As Washington D.C. looks to further establish itself as a center for technological innovation, isn’t it fair to ask that our candidates and elected officials maintain a professional online presence? In reviewing the websites and social media accounts of candidates for the vacant at-large seat on the Washington D.C. City Council, is there anything you see (or don’t see) that sways your vote one way or another?
Alan Page: http://alanpagedc.blogspot.com/
A clean and concise WordPress site with simple navigation and plenty of content. Donation links off-site to Act Blue. Twitter feed is featured on the site but no link to Facebook. Bonus points being the only candidate I have seen who is running Google Ads for his own name as well as his competitors!
Facebook: 604 Fans (Most of any candidate)
Twitter: @BryanWeaverDC 1,811 Tweets, 1,017 Followers (Most of any candidate)
Dorothy Douglas: http://www.dorothydouglas.com/
This might be by far, the worst candidate website I have ever seen. Although campaigns for local office are by nature low-budget operations, you can still have something that looks professional and is informative without spending a great deal. As local governments increasingly turn to offering services online, anyone who votes for Ms. Douglas should be very concerned that according to this website: “our company” is located at 123 Main St, Anytown, MA.”
Arkan Hale: http://www.arkanfordccouncil.com/
A good looking, simple WordPress site. Problem is that the blog has not been updated since March 5th. Not even a reminder that today is election day!
Facebook: 157 Fans
Twitter: @ArkanHaileforDC 23 Tweets, 38 Followers
Joshua Lopez: http://joshualopez2011.com/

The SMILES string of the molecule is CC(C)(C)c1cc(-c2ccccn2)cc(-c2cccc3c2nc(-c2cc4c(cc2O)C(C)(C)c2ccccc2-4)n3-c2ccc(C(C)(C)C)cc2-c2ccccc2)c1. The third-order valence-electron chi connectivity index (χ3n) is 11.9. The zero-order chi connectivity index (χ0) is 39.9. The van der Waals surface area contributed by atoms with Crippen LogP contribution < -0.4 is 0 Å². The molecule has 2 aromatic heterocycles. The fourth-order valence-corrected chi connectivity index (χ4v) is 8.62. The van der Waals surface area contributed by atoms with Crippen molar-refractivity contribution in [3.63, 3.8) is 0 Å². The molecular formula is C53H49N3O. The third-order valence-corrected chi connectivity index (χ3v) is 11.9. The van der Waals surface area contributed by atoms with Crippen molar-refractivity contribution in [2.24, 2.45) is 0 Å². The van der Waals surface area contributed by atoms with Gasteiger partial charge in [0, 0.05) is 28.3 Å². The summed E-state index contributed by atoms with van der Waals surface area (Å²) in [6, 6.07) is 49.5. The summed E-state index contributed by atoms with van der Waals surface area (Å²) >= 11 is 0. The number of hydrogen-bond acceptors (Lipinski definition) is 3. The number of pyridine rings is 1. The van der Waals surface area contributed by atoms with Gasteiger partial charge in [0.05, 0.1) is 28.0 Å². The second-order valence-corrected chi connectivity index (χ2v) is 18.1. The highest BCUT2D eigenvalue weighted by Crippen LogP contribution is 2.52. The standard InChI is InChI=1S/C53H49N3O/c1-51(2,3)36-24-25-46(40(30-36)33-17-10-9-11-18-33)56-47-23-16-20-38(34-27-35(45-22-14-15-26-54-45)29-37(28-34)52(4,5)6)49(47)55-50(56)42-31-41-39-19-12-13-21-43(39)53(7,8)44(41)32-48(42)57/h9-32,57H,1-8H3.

Would be a decent WordPress site if not for the numerous coding errors and cumbersome 2nd level navigation on the issues, donation and volunteer pages. Last update was posted April 21st. Donation form uses both PayPal and a custom page powered that is ruined by errors in how the form is displaying fields.
Facebook: 150 Fans
Twitter: @JoshuaLopez2011 1,143 Tweets, 476 Followers
Patrick Mara: http://patrickmara.com/
As the sole Republican in the election, Mr. Mara represents his party well with a busy, but functional and professional website. Donations are handled by a customized Piryx page, links to social media channels are abundant and there is plenty of content. Mara is one of only three candidates with an email signup box prominently displayed on the site.
Facebook: 437 Fans. Bonus points for having a custom landing tab!
Twitter: @patmara 1,108 Tweets, 824 Followers.
Sekou Biddle: http://sekoubiddle.com/atlarge/
One of the more advanced WordPress sites of the bunch, includes a custom template from Pagelines. The only site I have noticed that includes an RSS feed. Although there is a form to volunteer, I could not locate a way to subscribe to emails. Donations are sent off-site to Paypal.
Facebook: 292 Fans
Twitter: @sekoubiddle 265 Tweets, 592 Followers
Tom Brown: http://www.whytombrown.com/
Facebook: Like Mr. Orange, the campaign decided to create a group instead of a page, however Mr. Brown does have a respectable 378 members.
Twitter: @tombrownyes 169 Tweets, 55 Followers
Vincent Orange: http://www.orangeatlarge.com/
Powered by Salsa, Mr. Orange has the best campaign site of all the candidates. All the features work well and the site has a clean design that is content rich and easy to navigate. Also to his credit, Mr. Orange has the longest and most detailed “Issues” section of any candidate in the race.
However in the campaign flyer I received today, Mr. Orange’s campaign highlights his Washington Post Endorsement- from the 2010 election. While this is an interesting tactical choice, the obvious intent is to confuse voters into thinking that the Washington Post has endorsed Mr. Orange for this election, when in fact they endorsed Patrick Mara.
Facebook: Using an “old-school” Facebook group, the campaign is posting lots of content but getting very little engagement. 343 total members.
Twitter: Although there is not a link on the website, it appears Mr. Orange does have a Twitter account @VincentOrangeDC which has sent 138 Tweets and has 235 Followers.
Got ideas for improving on the old the ‘series of tubes’ we call the Internet? If your idea meets the following criteria, students from Harvard and Stanford might actually implement it:
- Does the solution meaningfully contribute to building a better Internet?
- Does it enhance openness, accessibility, security, or something else of value to the public?
- Does the solution effectively respond to a particular problem or need?
- What, realistically, will the project change about the Internet? How significant will the change be?